The discontinuation of the Plan for Prominence system for the University’s Greek Life created quite the debate when it was first implemented at the beginning of this semester. It begged the question, is it better to do community service of one’s own accord if it sacrifices a large number of those people who would volunteer?

So far, it seems like the University made a major mistake by stripping many local organizations of hundreds of student volunteers. Though the school may not have directly stopped those students from participating in local community service opportunities, there exists an unfortunate reality that exhibits itself in the lack of motivation of college students.

Organizations such as Head Start, Bucknell Buddies and many local food banks are currently struggling to find volunteers, and the removal of mandatory attendance is clearly the driving force of this. The P4P system clearly worked-–the soaring number of community service hours by students from previous years stands as a vigorous testament to the good it did.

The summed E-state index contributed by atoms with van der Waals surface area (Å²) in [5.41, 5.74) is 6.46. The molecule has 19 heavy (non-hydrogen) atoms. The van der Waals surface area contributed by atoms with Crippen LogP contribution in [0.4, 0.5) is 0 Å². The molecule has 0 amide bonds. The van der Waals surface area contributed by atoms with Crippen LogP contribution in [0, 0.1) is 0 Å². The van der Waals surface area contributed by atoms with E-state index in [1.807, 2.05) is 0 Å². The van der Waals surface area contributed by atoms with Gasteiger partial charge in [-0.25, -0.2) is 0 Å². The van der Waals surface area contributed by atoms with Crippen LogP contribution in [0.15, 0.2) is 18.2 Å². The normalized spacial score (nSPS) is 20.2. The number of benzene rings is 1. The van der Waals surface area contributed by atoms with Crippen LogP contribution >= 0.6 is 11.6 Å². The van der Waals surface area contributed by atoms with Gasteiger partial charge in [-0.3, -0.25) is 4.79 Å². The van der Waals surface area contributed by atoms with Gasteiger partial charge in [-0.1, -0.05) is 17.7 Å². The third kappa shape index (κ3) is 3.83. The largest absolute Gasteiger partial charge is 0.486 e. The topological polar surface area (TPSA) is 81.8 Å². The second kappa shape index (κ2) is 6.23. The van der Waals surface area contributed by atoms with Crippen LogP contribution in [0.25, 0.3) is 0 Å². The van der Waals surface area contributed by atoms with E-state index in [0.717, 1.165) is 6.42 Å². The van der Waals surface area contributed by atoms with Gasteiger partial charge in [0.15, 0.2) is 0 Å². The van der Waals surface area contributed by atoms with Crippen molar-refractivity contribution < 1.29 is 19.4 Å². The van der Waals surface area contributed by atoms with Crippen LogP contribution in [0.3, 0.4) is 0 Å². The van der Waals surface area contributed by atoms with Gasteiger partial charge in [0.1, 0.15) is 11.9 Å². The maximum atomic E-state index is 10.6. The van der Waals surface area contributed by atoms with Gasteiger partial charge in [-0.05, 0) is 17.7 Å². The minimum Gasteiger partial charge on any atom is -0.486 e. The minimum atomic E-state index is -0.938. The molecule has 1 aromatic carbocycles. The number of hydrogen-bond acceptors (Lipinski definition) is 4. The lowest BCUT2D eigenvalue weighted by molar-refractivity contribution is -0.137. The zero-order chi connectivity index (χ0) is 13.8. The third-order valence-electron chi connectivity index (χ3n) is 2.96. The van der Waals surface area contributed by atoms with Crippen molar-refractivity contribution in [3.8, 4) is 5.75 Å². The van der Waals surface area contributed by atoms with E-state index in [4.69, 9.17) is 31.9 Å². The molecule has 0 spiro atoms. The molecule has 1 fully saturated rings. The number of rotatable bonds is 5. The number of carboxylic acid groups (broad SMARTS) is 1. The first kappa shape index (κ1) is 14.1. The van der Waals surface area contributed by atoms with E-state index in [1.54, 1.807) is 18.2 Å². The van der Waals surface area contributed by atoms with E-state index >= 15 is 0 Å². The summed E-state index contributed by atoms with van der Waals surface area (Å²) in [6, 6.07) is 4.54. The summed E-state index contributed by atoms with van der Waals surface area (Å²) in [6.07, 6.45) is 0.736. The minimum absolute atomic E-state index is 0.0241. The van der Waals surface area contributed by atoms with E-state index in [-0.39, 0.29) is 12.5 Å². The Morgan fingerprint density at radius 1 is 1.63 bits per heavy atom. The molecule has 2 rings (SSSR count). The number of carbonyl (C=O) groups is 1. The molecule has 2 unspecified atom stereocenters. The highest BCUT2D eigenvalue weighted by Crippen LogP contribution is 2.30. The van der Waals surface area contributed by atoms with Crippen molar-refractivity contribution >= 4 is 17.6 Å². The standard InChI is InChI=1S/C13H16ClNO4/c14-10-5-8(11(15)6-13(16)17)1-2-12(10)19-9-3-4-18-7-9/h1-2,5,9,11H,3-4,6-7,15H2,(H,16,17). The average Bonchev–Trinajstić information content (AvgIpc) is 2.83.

College students tend to prioritize their own needs over the needs of others, so a student might not take the time to volunteer if he or she has had a busy week or has other obligations. By making a basic level of volunteer work mandatory for Greek students, the University is ensuring a solid base of volunteer workers for local causes.

What’s more, it is giving students who would not volunteer otherwise a great chance to learn the benefits of volunteer work–-who knows, maybe it will inspire them to do more in the future.

By eliminating such an integral part of the Greek experience, the University has sacrificed results for nobility. Even though it is much more meaningful gesture when a student volunteers of his or her own accord, less fortunate community members suffer from a smaller volunteer work force.

In theory, the cancellation of P4P may have seemed like a good way to create “real” volunteer opportunities for students, meaning that they wouldn’t be mandatory empty gestures. However, the end result has been indifference on behalf of students and suffering on behalf of those who really need help.

In an ideal world, the blame for the lack of current volunteer numbers would fall on the students who do not sign up. In reality, though, change at this school cannot come from influencing individuals to do the right thing; it must come via institutional action. P4P, or some equivalent system, must be reestablished for the local community’s sake.

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